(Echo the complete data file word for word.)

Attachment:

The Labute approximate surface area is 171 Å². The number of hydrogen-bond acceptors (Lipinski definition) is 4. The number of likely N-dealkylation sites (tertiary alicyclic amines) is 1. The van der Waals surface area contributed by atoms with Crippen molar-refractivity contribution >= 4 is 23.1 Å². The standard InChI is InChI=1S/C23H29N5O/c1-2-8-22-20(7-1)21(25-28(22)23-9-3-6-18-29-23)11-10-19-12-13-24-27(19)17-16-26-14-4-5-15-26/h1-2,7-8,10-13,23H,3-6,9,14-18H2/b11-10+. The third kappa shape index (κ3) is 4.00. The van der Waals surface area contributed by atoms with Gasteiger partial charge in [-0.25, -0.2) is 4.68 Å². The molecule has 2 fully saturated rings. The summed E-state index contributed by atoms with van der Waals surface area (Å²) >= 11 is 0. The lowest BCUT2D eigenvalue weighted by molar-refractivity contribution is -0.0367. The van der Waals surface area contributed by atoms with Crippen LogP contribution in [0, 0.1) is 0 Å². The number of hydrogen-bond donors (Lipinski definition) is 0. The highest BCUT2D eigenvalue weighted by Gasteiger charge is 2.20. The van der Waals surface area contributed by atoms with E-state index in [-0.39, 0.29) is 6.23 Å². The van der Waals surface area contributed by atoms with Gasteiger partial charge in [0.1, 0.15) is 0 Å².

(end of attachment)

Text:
The Labute approximate surface area is 171 Å². The number of hydrogen-bond acceptors (Lipinski definition) is 4. The number of likely N-dealkylation sites (tertiary alicyclic amines) is 1. The van der Waals surface area contributed by atoms with Crippen molar-refractivity contribution >= 4 is 23.1 Å². The standard InChI is InChI=1S/C23H29N5O/c1-2-8-22-20(7-1)21(25-28(22)23-9-3-6-18-29-23)11-10-19-12-13-24-27(19)17-16-26-14-4-5-15-26/h1-2,7-8,10-13,23H,3-6,9,14-18H2/b11-10+. The third kappa shape index (κ3) is 4.00. The van der Waals surface area contributed by atoms with Gasteiger partial charge in [-0.25, -0.2) is 4.68 Å². The molecule has 2 fully saturated rings. The summed E-state index contributed by atoms with van der Waals surface area (Å²) >= 11 is 0. The lowest BCUT2D eigenvalue weighted by molar-refractivity contribution is -0.0367. The van der Waals surface area contributed by atoms with Crippen LogP contribution in [0, 0.1) is 0 Å². The number of hydrogen-bond donors (Lipinski definition) is 0. The highest BCUT2D eigenvalue weighted by Gasteiger charge is 2.20. The van der Waals surface area contributed by atoms with E-state index in [-0.39, 0.29) is 6.23 Å². The van der Waals surface area contributed by atoms with Gasteiger partial charge in [0.1, 0.15) is 0 Å².